E-details soar as pharmas slash sales forces

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Reps remain the center of the universe when it comes to professional promotion, but new data show that non-personal promotion is gaining ground.

A Cegedim Strategic Data (CSD) promotion audit with doctors has found spending on outreach to healthcare professionals through digital channels rose 40% worldwide in 2012.

In the US, e-detailing (one-on-one), email and e-meetings (group sessions) accounted for $534 million in promotional spending for full year 2011, and rose to $879 million for full year 2012—an increase of 65% year over year.

In Europe, pharmas spent $90 million on those channels in Q4 2012—an increase of 40% over the same period for 2011.

At the same time, sales forces were cut 10% in the US and 12% in the top five EU markets.

“There are no real surprises with Cegedim's data,” said June Dawson, managing director at Publicis Health Communications Group, Europe, “as the numbers confirm what we see and have been saying for the past five years. We have been talking about sales and marketing transformation for awhile, but now it's very clearly happening.”

“Pharma marketing in Europe is not lagging as it is fundamentally different,” explains Dawson, “In emerging markets there seems to be more of a focus on tactical quick wins with mobile, social and sales force effectiveness. This shift from emerged to emerging is only going to increase, not reduce.”

Larry Mickelberg, Chief Digital Officer at Havas Worldwide, sees nowhere to go but up for digital channels: “There can be no doubt that market forces and customer media behaviors favor, and will continue to favor, a rise in the importance of digital channels for healthcare and pharmaceutical brands.”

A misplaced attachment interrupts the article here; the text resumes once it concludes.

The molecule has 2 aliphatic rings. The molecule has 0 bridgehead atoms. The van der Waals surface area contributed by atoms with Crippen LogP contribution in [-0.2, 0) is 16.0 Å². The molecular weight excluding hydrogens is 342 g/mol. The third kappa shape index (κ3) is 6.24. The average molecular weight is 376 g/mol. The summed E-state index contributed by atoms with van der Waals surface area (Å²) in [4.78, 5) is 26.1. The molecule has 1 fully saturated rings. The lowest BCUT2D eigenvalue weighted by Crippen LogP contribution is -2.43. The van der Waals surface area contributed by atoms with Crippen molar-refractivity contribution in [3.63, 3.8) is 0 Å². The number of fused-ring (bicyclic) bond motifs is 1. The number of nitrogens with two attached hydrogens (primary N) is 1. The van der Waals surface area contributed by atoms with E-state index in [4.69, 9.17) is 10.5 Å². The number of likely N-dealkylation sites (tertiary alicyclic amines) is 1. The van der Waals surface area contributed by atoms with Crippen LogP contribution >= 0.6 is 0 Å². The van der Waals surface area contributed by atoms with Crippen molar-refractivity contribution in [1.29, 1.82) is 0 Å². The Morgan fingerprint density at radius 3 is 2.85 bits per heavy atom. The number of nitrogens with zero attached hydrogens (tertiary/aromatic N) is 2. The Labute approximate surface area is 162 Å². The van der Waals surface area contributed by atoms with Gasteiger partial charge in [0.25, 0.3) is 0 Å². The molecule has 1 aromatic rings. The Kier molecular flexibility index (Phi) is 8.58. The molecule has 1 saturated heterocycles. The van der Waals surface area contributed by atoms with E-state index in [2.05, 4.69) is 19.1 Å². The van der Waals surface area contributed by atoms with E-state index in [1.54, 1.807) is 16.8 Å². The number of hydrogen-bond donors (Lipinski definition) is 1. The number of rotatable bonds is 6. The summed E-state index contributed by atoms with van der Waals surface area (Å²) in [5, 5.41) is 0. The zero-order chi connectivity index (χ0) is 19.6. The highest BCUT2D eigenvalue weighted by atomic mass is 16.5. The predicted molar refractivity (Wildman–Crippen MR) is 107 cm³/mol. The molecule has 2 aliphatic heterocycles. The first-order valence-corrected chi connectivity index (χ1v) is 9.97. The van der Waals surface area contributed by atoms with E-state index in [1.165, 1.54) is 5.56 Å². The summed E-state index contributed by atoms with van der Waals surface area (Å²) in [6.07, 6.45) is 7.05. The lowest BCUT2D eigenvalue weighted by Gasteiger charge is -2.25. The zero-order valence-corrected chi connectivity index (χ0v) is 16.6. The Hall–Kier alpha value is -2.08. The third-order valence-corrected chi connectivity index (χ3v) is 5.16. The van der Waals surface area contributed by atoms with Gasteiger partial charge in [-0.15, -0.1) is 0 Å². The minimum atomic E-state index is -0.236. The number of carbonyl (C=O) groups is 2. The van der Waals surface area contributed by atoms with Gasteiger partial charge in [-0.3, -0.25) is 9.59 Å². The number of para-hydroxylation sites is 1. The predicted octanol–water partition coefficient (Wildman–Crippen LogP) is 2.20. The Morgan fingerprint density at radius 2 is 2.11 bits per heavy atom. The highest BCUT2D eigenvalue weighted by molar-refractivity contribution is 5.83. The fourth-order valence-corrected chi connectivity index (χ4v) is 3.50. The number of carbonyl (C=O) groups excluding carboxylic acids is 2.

These three segments are still a small drop in the bucket--CSD projects total, worldwide promotional spending at $90 billion for 2012. That said, such a rise in one media channel could also signal a rise of digital budgets overall as marketers and pharma companies alike continue to employ a more holistic approach, favoring multiple channels.

“For the past years, there has been significant budgeting for spend in digital channels…this will continue to increase,” said Mickelberg, “but mere discussions of volume of spend will cease to be any real indicator of the health or vibrancy of marketing efforts in this space. Successful efforts will be service-based experiences that are consistent…and that propel audiences across touchpoints and across the health journey.”

E-detailing grew 73.9% from 2011 to 2012. That rise, Mickelberg said, is also seen in his business: “We do see e-detailing continuing to rise due largely to cuts in sales forces in some regions, but even more from the near ubiquitous use of iPad and other tablet platforms by reps worldwide.”

“On the HCP front, we're also seeing the rise of new customer service digital experiences,” Mickelberg said. “There is clearly a great deal of resource and focus on HCP digital experiences. We are just scratching the surface with the first generation of how these platforms will continue to radically change the rep/physician dynamic.”

While the future of e-detailing seems promising, e-mailing may be scrapped for other, more personal, approaches—according to Mickelberg: “In general, I would disagree that e-mailing is growing that sharply, certainly for our clients, as we believe there are more effective means to convey personalized information, motivation, service and support.”

Promotional spend continues to accelerate in Asia, too. China saw a total marketing spend increase of 20%, to nearly $2 billion, according to CSD.

Jerry Maynor, marketing and business development director for the US at Cegedim, told MM&M, "In the US, traditionally defined online details and meetings are growing slowly while in markets like Japan, they are becoming an important part of promotion. E-details in Japan, delivered by appointment, can comprise up to a third of promotional activity for some major brands.”

Correction: An earlier version of this article misstated promotion spending increased 65% for Q4 2011 to Q4 2012. Promotional spending increased 65% from FY 2011 ending in Q4 to FY 2012 ending in Q4.
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